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The public sector of the postwar Spanish economy was not conspicuously large, compared with the corresponding sectors of most other West European countries. Much of it came into existence under the Franco regime. Spain's communication and transportation facilities were publicly operated, as was the case on most of the rest of the continent. State trading monopolies were maintained for petroleum products, tobacco, and some agricultural products, but most industry other than coal mining, iron and steel making, shipbuilding, and aircraft assembly, was privately owned. Most of the major financial institutions were also privately owned. Yet agriculture, which was largely in private hands, was affected by a panoply of subsidies and marketing controls. Irrigation projects and reforestation and land reform programs were also important official concerns.
The single largest component of the public sector was the National Industrial Institute (Instituto Nacional de Industria-- INI), a government holding company that was primarily, though not exclusively, involved in industry. In addition to INI, the public sector included the Grupo Patrimonio, founded in the late nineteenth century. Formally referred to as the Directorate General for State Assets (Direccion General del Patrimonio del Estado--DGPE), it functioned under the auspices of the Ministry of Economy, Finance, and Commerce. In the mid-1980s, there were about two dozen companies in the DGPE, operating in a variety of sectors, such as communications, finance, transportation, agriculture, and textiles. Three companies dominated the group: the National Telephone Company of Spain (Compania Telefonica Nacional de Espana--CTNE), the tobacco distributor (Tabacalera), and the Overseas Trade Bank (Banco Exterior de Espana). Together they accounted for the bulk of the employment and the financial holdings of the group's members. The shares of these companies were held directly by the state, rather than indirectly through a holding company, as was the case with INI. One of the main purposes of the DGPE was to channel to the government the revenues from the sale of certain commodities placed in the hands of monopoly distributors, though such monopolies were coming to an end as a result of Spain's entry into the EC. The DGPE had also taken an active role in restructuring the textile industry.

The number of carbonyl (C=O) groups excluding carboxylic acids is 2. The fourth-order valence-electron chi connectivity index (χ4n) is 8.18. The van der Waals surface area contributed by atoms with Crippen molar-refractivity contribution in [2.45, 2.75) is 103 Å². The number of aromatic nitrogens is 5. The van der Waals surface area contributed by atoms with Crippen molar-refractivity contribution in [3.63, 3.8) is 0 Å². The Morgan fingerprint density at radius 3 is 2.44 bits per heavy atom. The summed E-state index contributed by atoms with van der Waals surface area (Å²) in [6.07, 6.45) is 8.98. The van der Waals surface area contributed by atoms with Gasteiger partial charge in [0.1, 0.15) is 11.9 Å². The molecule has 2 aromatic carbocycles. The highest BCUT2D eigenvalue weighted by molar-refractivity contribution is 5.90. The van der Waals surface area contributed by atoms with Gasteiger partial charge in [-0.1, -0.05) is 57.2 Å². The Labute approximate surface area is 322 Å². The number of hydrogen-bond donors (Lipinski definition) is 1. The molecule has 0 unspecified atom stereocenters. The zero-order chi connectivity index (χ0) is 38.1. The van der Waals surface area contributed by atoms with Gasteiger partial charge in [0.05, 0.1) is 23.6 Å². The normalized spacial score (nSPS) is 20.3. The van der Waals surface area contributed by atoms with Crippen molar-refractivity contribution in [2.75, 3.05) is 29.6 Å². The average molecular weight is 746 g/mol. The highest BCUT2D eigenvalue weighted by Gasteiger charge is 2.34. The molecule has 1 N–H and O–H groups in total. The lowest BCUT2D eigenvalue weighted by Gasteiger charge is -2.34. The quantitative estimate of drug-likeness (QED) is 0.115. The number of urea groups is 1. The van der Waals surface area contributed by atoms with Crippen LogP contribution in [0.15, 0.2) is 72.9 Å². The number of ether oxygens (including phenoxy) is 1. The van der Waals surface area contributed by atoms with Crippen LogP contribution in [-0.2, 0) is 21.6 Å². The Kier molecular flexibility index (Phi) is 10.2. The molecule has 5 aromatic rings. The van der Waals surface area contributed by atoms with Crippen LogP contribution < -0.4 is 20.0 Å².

Under the Felipe Gonzalez government, the minister of economy, finance, and commerce served as "superminister" and chief government spokesman with the responsibility of advising the prime minister on economic and financial policies. The Ministry of Economy, Finance, and Commerce formulated general economic policies; prepared the budget; audited the state's accounts; supervised expenditures; managed the public debt; supervised the banks, insurance companies, and stock exchanges; and collected taxes. It therefore had a major role in the conduct of both fiscal and monetary policy. It was also responsible for all matters concerned with publicly owned properties involved in industrial, agricultural, and commercial ventures, including supervision of those under the day-to-day management of other ministries.
Other ministries having primarily economic functions included the Ministry of Agriculture, Fisheries, and Food; the Ministry of Transportation, Tourism, and Communications; the Ministry of Industry and Energy; the Ministry of Labor and Social Security; and the Ministry of Public Works and City Planning. There was also an interministerial Economic Affairs Committee (Comision de Asuntos Economicos), which consisted of the heads of economically important ministries and the undersecretary of state for the economy.
Budget and Fiscal Policy
The budget of the central government reflected only a part of the financial resources involved in the execution of fiscal policy. Other official receipts and expenditures, including social security revenues and payments, local and regional government taxation and spending, and the operations of autonomous organizations associated with defense, education, and agrarian development, brought the total amount of government outlays in 1987 to 13,200 billion pesetas, or 41 percent of GDP. Thus, despite the sharp rise in revenues recorded in 1987, the central government deficit narrowed only from 1,659 billion pesetas to 1,623 billion pesetas on a national accounts basis.
Government spending tended to be expansionary. Even in 1987, when government receipts were unusually high because of strong economic growth, a crackdown on tax fraud, and the introduction of a value-added tax in 1986, state expenditures outstripped state income and the government's deficit amounted to about 3.8 percent of 1987's GDP. When regional and local government expenditures were figured in, the total deficit amounted to approximately 5 percent. Budgetary estimates for 1988 indicated that the central government deficit could be held to approximately 3 percent of GDP. Initial budgets, however, have usually underestimated ultimate spending.
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Source: U.S. Library of Congress